Coast Guard DIG BK Loshali was quite clear on that fateful night of 31 December about what he didn’t want the ‘anti-nationals’ to eat.
“We don’t want to serve biryani’ to them,” he reportedly boasted.
It would be interesting to find out what the coast guard DIG was drinking on the New Year ’s eve. And, more importantly, why the government blindly believed the Coast Guard theory of terrorists blowing themselves up in the Indian Ocean?
Now that the terror boat theory has blown into the Indian face, the government doesn’t know what to do. If it backtracks from its claim that the boat was indeed carrying terrorists and that it was torched by its occupants, it will be a major embarrassment for India. It will be a moral and diplomatic victory for Pakistan. And if it cracks down on Loshali, it would appear that it is hounding the ‘whistleblower’.
"It has once again been proven that India has violated international rules and disregarded the humanitarian considerations," Pakistan defence minister Khawaja Asif said in a statement.
The minister went on to say that India not only made baseless allegations about Pakistan before as in the case of Samjhauta Express, but were involved in killing four innocent lives on board this boat.
With one slip of tongue, Loshali has destroyed all the goodwill the government had earned through its invite to Nawaz Sharif for Narendra Modi’s swearing-in and the telephone call diplomacy over the cricket world cup. Irrespective of Pakistan's erratic actions, we at least had the moral high ground until now. Who is responsible for this blunder?
It is no secret that Indian security forces have made several mistakes, committed human rights violations in the past. They have killed people in fake encounters in Kashmir, often for personal glory and sometimes to attract the attention of the international community and to whip up nationalist fervour.
In March 2000, for instance, the killing of Sikhs of Chitisinghpura and later of militants suspected of the assault at Panchalthan while US President Bill Clinton was in the sub-continent erupted into a major controversy. The Indian government blamed terrorists from Pakistan for the massacre but many Kashmiris suspected the Indian forces of faking the Chitisinghpura murders and the subsequent encounter.
A few years later, soon after the 2007 Samjhauta Express blasts, intelligence sources were quick to blame militants in Pakistan for the incident. Later, some Hindutva outfits were chargesheeted for carrying out the blasts; some of them are still lodged in Indian jails.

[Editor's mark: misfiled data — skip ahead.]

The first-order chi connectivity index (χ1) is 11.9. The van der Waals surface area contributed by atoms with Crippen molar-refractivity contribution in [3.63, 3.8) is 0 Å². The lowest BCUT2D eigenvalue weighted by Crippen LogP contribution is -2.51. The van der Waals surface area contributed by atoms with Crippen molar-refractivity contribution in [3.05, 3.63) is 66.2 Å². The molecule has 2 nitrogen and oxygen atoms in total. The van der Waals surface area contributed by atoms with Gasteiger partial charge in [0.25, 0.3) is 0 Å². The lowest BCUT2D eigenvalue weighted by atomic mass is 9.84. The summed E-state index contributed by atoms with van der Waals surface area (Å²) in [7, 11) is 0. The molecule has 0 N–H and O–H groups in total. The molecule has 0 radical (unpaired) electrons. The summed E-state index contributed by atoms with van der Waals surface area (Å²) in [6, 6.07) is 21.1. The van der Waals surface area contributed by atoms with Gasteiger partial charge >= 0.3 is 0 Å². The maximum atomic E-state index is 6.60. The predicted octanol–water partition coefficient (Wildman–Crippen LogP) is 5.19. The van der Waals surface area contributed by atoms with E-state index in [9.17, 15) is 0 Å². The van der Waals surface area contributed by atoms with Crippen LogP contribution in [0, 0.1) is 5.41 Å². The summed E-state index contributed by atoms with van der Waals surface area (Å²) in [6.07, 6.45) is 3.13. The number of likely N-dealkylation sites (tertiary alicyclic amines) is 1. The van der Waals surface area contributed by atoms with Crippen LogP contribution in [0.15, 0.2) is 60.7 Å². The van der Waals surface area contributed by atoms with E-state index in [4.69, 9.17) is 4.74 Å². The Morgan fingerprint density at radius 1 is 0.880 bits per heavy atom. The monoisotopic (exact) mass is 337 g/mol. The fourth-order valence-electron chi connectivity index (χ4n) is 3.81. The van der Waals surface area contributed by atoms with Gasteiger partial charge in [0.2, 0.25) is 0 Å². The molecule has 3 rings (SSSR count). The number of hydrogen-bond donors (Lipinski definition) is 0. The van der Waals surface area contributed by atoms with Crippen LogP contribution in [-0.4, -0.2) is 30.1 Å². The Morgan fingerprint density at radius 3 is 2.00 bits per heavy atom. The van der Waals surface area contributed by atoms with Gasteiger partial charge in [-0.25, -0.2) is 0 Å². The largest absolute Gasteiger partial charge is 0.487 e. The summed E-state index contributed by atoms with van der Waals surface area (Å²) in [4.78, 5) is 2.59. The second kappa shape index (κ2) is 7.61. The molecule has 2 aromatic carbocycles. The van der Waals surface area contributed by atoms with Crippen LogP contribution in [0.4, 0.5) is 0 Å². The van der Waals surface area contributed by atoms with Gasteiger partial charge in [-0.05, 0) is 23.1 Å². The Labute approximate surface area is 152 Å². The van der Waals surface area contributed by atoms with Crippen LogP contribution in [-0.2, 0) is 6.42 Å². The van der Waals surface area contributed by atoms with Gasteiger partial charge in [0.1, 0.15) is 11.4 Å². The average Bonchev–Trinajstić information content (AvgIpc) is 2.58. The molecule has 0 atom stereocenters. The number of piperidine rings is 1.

In Gujarat, many encounters, including that of Ishrat Jahan, have been questioned as dubious -- even though the Modi government of Gujarat had been quick to showcase these incidents as symbols of its alacrity and efficacy. Dozens of officers have since been tried in various courts for killing ‘terror suspects’ and sent to jails.The jury, however, is still out.
The point is this: there have been major controversies in the past about encounters, terror links and bomb blasts and Pakistan has always been the usual suspect. But the government has not learnt the most important lesson from such fiascoes: always double check facts; think before you speak.
The terror boat incident would not have been such a disaster if the Narendra Modi government had not rushed into boasting how security forces had averted a major terror strike, a repeat of 26/11. All it had to do was to be a little circumspect, order an internal probe and then make its stand public.
Instead, it played to the galleries. It tried to use it for burnishing the Modi Raj’s image as the alert guardian of our borders—a contrast against the Manmohan Singh era when anybody could have rowed a boat laden with explosives to Mumbai—and used the opportunity to address its core constituency: the jingoistic, chest-thumping nationalists who love Pakistan-bashing.
The Modi government has been criticized for creating unnecessary hype around everything it does; of giving a spin to even mundane, routine events. In the past it used events like Teachers Day, Gandhi Jayanti and Christmas for either addressing its Hindutva-leaning supporters or appropriating the Gandhi-Nehru legacy.
We have had prime ministers going abroad since the days of Jawaharlal Nehru; Rajiv Gandhi, like Modi, was also a frequent globe-trotter. Even in the past, US presidents and Chinese premiers have visited India. But the Modi government succeeded in creating the impression that it had taken India to an altogether different level of foreign policy and diplomacy.
Given its propensity to use almost every occasion as a PR opportunity for the government—in which is helped by sections of the media that share its blinkered vision of nationalism-- it is evident that the temptation to use the ‘terror boat’ incident as another opportunity to pat itself on the back would have been impossible to resist.
But now, in spite of the bravado, it must be ruing its decision to play to the galleries. For, no matter what happens in the future, even a detailed probe or strict action against Loshali, will not erase the impression that the inexperienced foreign minister, the publicity-hungry government and trigger-happy coast guards, have combined together to leave egg on India’s face, instead of biryani on the table.
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Updated Date: Feb 19, 2015 15:25:51 IST